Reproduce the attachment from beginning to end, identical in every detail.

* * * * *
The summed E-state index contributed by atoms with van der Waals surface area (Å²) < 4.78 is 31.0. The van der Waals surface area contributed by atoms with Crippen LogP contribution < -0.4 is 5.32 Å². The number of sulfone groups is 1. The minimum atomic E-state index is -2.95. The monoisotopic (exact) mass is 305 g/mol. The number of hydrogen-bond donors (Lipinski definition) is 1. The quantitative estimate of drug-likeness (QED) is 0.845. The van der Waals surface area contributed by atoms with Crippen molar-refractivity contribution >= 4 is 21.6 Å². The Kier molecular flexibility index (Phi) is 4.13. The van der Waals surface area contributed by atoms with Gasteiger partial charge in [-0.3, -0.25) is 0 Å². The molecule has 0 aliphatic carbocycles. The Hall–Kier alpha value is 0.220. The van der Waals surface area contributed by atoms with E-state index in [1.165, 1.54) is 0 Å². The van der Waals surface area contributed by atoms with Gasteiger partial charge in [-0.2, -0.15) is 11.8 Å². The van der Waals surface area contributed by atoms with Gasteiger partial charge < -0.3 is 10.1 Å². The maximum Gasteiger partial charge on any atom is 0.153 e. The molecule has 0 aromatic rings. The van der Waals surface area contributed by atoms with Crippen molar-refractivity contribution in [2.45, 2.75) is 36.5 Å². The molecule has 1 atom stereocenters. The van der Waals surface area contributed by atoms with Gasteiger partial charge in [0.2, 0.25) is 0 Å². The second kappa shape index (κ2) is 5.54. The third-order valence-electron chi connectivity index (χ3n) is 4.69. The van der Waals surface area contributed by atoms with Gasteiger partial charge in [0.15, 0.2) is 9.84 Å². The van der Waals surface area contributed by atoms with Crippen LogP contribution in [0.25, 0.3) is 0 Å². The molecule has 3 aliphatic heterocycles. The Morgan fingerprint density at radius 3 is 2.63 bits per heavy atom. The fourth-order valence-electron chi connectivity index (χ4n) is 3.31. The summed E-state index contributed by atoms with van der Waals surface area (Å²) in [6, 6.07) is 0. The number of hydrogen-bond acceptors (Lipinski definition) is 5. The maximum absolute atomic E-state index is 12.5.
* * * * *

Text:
The summed E-state index contributed by atoms with van der Waals surface area (Å²) < 4.78 is 31.0. The van der Waals surface area contributed by atoms with Crippen LogP contribution < -0.4 is 5.32 Å². The number of sulfone groups is 1. The minimum atomic E-state index is -2.95. The monoisotopic (exact) mass is 305 g/mol. The number of hydrogen-bond donors (Lipinski definition) is 1. The quantitative estimate of drug-likeness (QED) is 0.845. The van der Waals surface area contributed by atoms with Crippen molar-refractivity contribution >= 4 is 21.6 Å². The Kier molecular flexibility index (Phi) is 4.13. The van der Waals surface area contributed by atoms with Gasteiger partial charge in [-0.3, -0.25) is 0 Å². The molecule has 0 aliphatic carbocycles. The Hall–Kier alpha value is 0.220. The van der Waals surface area contributed by atoms with E-state index in [1.165, 1.54) is 0 Å². The van der Waals surface area contributed by atoms with Gasteiger partial charge in [-0.2, -0.15) is 11.8 Å². The van der Waals surface area contributed by atoms with Gasteiger partial charge < -0.3 is 10.1 Å². The maximum Gasteiger partial charge on any atom is 0.153 e. The molecule has 0 aromatic rings. The van der Waals surface area contributed by atoms with Crippen molar-refractivity contribution in [2.45, 2.75) is 36.5 Å². The molecule has 1 atom stereocenters. The van der Waals surface area contributed by atoms with Gasteiger partial charge in [0.2, 0.25) is 0 Å². The second kappa shape index (κ2) is 5.54. The third-order valence-electron chi connectivity index (χ3n) is 4.69. The van der Waals surface area contributed by atoms with Gasteiger partial charge in [0.15, 0.2) is 9.84 Å². The van der Waals surface area contributed by atoms with Crippen LogP contribution in [0.25, 0.3) is 0 Å². The molecule has 3 aliphatic heterocycles. The Morgan fingerprint density at radius 3 is 2.63 bits per heavy atom. The fourth-order valence-electron chi connectivity index (χ4n) is 3.31. The summed E-state index contributed by atoms with van der Waals surface area (Å²) in [6, 6.07) is 0. The number of hydrogen-bond acceptors (Lipinski definition) is 5. The maximum absolute atomic E-state index is 12.5.